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The Soiling Characteristics of Textile Fibers : Part II: The Influence of Fiber Geometry on Soil Retention1

Weatherburn, A.S., Bayley, C.H.
Textile research journal 1957 v.27 no.3 pp. 199-208
absorbance, cellulose acetate, electricity, electrostatic interactions, fabrics, nylon, polyethylene terephthalates, rayon, soil, solvents, surface area, textile fibers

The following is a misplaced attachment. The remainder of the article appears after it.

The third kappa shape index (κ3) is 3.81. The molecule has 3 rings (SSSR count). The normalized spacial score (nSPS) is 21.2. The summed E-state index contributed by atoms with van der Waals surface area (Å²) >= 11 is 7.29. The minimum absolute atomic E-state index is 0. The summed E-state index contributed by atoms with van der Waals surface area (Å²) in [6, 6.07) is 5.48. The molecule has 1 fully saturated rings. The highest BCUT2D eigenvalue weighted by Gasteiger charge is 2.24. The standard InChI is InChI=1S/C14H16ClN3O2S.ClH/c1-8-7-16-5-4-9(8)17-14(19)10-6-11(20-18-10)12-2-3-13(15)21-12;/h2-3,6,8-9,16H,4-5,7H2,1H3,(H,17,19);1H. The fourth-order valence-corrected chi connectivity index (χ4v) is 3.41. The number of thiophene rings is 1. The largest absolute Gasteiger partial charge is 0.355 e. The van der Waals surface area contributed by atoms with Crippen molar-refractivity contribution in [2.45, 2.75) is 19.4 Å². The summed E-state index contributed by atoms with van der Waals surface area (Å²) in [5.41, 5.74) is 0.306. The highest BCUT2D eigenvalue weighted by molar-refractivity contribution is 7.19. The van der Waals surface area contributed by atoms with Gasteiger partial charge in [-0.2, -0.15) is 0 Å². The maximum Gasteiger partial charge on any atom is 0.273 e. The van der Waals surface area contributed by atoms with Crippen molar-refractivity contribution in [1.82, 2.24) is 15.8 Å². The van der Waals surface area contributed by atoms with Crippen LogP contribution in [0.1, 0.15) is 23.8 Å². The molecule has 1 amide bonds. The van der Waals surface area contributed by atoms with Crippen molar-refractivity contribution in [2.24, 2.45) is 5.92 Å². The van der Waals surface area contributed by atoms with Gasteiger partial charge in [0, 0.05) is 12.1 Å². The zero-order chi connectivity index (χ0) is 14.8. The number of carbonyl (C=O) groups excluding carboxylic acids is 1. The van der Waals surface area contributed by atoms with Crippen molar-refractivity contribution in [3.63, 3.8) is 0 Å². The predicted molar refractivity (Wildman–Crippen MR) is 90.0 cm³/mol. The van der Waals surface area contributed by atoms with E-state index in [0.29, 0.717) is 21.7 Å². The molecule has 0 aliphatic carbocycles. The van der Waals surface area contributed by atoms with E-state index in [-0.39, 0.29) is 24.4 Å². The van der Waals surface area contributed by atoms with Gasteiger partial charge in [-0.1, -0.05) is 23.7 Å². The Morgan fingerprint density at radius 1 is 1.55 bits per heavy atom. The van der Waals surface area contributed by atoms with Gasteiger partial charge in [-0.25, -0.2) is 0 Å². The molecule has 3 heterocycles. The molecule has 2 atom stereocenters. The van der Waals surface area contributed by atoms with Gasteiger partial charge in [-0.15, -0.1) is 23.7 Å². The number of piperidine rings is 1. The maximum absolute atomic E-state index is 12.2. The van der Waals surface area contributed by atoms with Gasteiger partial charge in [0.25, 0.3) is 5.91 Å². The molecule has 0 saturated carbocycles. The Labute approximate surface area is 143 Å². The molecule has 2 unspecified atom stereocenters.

The influence on soil retention of filament denier and cross-sectional contour of a series of man-made fibers has been studied. The fibers used included normal acetate (with the usual serrated cross section), circular cross-sectional acetate, nylon. Terylene, ² and viscose rayon. Filament deniers varied from approximately 2 to 16. Soil content was determined by dissolving the soiled fiber in a suitable solvent and measuring the optical density of the resulting suspension. In general, soil retention increases with decreasing filament denier, and for any one type of fiber, e.g., acetate, circular cross-sectiunal fibers retain less soil than those of similar denier but having a serrated cross section. Soil retention by any one type of fiber is a linear function of the gross surface area of the filaments. There are differ ences in soil retention by various chemical types of fiber that apparently cannot be re lated to differences in physical size and shape of the filaments. The influence of static electricity on soiling is not clear, soil retention showing no correlation with the mag nitude of the electrostatic charge. The visual appearance of soiled fibers is not neces sarily indicative of the quantity of soil retained.